Jumping off the currency airplane – this time it’s Europe’s turn


Canadian paratroopers in organized freefall
Canadian paratroopers in organized freefall

Currency wars do not have to play out in a random or even chaotic way – if you are in one and the same tag team that is. Fed, ECB, BoJ and BoE take turns in debasing their currencies. This can be symbolized with parachuting or even with a childrens’ dance. But the ring-a-ring-o’-roses in question is one of economic crisis.

About a year ago, a few weeks after a massive bout of monetary dilution from the Bank of Japan, Jim Rickards, a fund manager and author of a book titled “currency wars” appeared on the alternative internet show Keiser Report. He described the situation like this (my emphasis):

“A lot of people look at what the Bank of Japan did in December 2012 and now in 2013 with its massive now 1,4 trillion dollar equivalent of Quantitative Easing like this: ‘Oh my goodness, we are in a currency war.’

No,  we have been in a currency war since 2010. This is just the latest battle, as I like to say. There are big battles and there are quiet periods. We had come to a quiet period, but  now we are back in another one of these big battles.

It is interesting, how the intellectual superstructure (to that) has evolved. (Then Fed charirman) Bernanke is saying: This is not a currency war. They look back at the 1930ies (…)You see the problem with 1930ies was sequential devalution, so 1921 Germany, 1925 France, 1931 England, 1933 the US and so on. They sort of took turns.

But now Bernanke wants us all to hold hands and jump out of the airplane at once. In other words: If Japan, the US, the UK and ECB all ease at the same time, then – in Bernankes theory – you get a stimulus, but you won’t have a currency war because if you are alle printing at the same time, in theory the relative values, the cross rates, comparative advantage etc. should not change very much – if just every one gets eased.

Bernanke came up with a new name for this: Instead of ‘Beggar thy neighbour’ he says: ‘Enrich thy neighbour’. There is only one problem with Bernankes theory (actually there is a lot of problems with it). One of the problems is: The ECB won’t play, so the US, UK and Japan are on board but the ECB is not.

(…) It is still a currency war – you have the G4 against the G16. They (G16) are still losers. Just because the US, the UK, Japan and maybe the ECB agree on something they are the losers. You know, South Korea, Australia, Taiwan, Thailand, China, Brazil, Switzerland, all the other countries in the world. So instead of (being) G-20 all against all it’s sort of two sides, G-4 against G-16. So it’s still a currency war.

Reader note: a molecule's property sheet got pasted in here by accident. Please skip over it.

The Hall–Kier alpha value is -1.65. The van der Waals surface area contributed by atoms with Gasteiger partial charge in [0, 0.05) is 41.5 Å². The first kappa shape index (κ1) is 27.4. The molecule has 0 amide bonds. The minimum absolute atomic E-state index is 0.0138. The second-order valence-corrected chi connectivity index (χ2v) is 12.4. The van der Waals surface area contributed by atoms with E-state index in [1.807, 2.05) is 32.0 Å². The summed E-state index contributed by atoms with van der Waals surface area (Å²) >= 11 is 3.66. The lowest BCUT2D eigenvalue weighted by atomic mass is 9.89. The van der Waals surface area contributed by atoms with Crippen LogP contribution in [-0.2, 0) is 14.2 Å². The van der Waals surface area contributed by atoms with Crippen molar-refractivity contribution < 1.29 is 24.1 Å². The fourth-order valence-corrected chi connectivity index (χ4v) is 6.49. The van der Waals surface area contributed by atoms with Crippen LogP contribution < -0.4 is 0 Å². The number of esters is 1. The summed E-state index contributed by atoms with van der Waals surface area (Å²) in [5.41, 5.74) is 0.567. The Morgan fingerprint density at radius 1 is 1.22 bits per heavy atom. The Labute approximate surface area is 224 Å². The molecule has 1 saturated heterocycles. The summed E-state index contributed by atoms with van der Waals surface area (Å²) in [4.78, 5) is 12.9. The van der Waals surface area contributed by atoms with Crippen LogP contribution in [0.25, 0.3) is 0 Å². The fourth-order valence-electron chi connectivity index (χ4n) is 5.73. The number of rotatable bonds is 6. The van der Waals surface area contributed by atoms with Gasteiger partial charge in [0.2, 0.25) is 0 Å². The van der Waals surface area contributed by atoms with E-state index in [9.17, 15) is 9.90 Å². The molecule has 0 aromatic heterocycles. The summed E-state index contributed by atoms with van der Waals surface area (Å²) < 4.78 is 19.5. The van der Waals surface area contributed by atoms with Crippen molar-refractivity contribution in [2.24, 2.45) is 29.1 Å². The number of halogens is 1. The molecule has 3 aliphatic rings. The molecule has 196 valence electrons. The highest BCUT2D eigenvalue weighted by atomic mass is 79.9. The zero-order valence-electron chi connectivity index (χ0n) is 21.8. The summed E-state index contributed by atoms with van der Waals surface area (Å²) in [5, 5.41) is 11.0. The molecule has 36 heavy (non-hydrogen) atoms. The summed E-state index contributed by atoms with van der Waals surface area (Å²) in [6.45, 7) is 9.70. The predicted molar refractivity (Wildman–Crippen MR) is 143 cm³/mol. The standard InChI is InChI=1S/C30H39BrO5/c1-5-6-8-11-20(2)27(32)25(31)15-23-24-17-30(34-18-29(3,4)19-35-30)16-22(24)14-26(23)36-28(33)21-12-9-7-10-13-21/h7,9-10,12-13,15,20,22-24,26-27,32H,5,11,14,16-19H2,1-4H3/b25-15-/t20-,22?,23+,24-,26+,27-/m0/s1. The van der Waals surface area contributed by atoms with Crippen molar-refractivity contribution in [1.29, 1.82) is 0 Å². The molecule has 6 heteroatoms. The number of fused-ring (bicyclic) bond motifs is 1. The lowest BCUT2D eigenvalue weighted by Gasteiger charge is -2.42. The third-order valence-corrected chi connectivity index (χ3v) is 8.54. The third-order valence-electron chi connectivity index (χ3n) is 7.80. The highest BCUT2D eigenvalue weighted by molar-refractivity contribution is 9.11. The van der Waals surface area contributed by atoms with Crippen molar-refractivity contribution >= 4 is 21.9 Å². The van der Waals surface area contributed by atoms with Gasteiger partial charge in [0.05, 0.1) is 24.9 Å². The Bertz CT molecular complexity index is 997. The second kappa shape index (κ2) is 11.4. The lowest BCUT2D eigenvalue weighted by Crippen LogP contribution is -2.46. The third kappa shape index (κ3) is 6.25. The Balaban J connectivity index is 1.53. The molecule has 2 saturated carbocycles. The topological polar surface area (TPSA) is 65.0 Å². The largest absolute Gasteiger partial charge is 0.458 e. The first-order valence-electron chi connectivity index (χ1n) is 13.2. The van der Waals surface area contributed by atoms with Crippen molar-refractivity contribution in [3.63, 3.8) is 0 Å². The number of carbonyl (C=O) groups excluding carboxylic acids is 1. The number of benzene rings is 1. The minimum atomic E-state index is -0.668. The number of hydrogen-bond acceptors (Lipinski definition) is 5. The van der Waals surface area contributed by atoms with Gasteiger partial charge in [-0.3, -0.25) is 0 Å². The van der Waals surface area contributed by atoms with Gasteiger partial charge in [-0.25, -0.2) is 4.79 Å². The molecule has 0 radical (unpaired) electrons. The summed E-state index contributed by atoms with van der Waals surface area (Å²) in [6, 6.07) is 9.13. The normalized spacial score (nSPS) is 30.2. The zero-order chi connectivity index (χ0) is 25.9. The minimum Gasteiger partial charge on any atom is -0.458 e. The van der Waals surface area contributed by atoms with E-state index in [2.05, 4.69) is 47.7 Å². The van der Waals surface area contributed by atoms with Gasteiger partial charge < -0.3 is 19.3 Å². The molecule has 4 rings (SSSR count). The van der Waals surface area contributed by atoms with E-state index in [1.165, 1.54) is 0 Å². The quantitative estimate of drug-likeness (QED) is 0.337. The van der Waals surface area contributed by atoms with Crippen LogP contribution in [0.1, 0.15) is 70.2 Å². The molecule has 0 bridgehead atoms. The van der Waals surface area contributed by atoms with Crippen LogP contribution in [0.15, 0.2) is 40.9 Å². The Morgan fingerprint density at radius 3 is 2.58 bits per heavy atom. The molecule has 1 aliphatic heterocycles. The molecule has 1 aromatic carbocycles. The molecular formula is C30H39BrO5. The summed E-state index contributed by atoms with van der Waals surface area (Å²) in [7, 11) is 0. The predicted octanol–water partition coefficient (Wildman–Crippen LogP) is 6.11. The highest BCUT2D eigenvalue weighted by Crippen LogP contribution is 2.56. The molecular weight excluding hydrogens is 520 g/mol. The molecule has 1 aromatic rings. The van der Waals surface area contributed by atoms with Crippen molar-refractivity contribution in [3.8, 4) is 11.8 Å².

You still gonna see push back and what we should expect from this is inflation, but remember inflation comes with a lag. So it does not mean when people begin printing we have inflation the next day. Other things have to happen, behaviour has to change (…).”

Requirements for monetary freefall exercises

So far Jim Rickards. His description is not only very apt and intelligible for everybody, he also is spot on. Some minor “in- hindsight-remarks”:

First:  The four big CBs never jump at exactly the same time. They get off the plane with a delay in time so as not to raise suspicions. Fed, ECB, BolE and BoJ can afford this, because together they (and not the “markets”) are able to control the exchange rates to a large extent. So far they have succeeded to manage the crossrates of the respective to-be-eased currency downwards without producing a major disruption. They were able to limit the downward trajectory of both the dollar (end 2009) and the euro (spring 2010). These inflection points were set in  the course of the (“first”) euro-crisis.

Second: To maintain this ability it seems to be imperative that the currencies keep in touch and do not drift apart too much. You can call it a ring-a-ring o’roses of monetary dilution and currency crisis. :-P

Thirdly: There were times, at which one could have questioned, whether the ECB was really part of the game – like Rickards in the above snippet. His interview stems from mid 2013, when the ECB seemed to have successfully recollected all the money from its LTROs in 2011/12. By now it is clear, that the ECB has been a player all along. According to ECB president Draghi the bank’s new covered bond purchase program should bring the ECB’s balance sheet to its former peak of 2012.

Although enthusiasm in the banks for this new type LTRO seems to be subdued, the so called “market” has already reacted – as you can see here:

Euro Dollar chart, courtesy of finanzen.net

Fourthly: There are some necessary preconditions to succeed with this strategy. The most important things are: You have to have “inflation expectations” under tight control and you have to shut all emergency doors, which lead to the relative safety of a currency outside the system. Of course you do not have to bar the exits under all circumstances. It could be enough to pretend, that they are barred or that there were no doors at all. Nor is it only about fiat money.

It can be about gold as well. You have to control the price of gold, which is – in the absence of a real physical market – quite simple. And you have to stop the appreciation of other currencies outside the system, either by convention (Swiss Franc) or by fostering crisis in the developing countries. In an interlinked world like ours it does not take much to achieve this.

Clearly, strategies like these cannot go on forever. Sooner or later the bluff will be called. But you can buy time. Time, you can use to prepare for the next monetary game with a set of completely different rules.

Foto: Senior Airman Matthew Bruch, Wikimedia Commons




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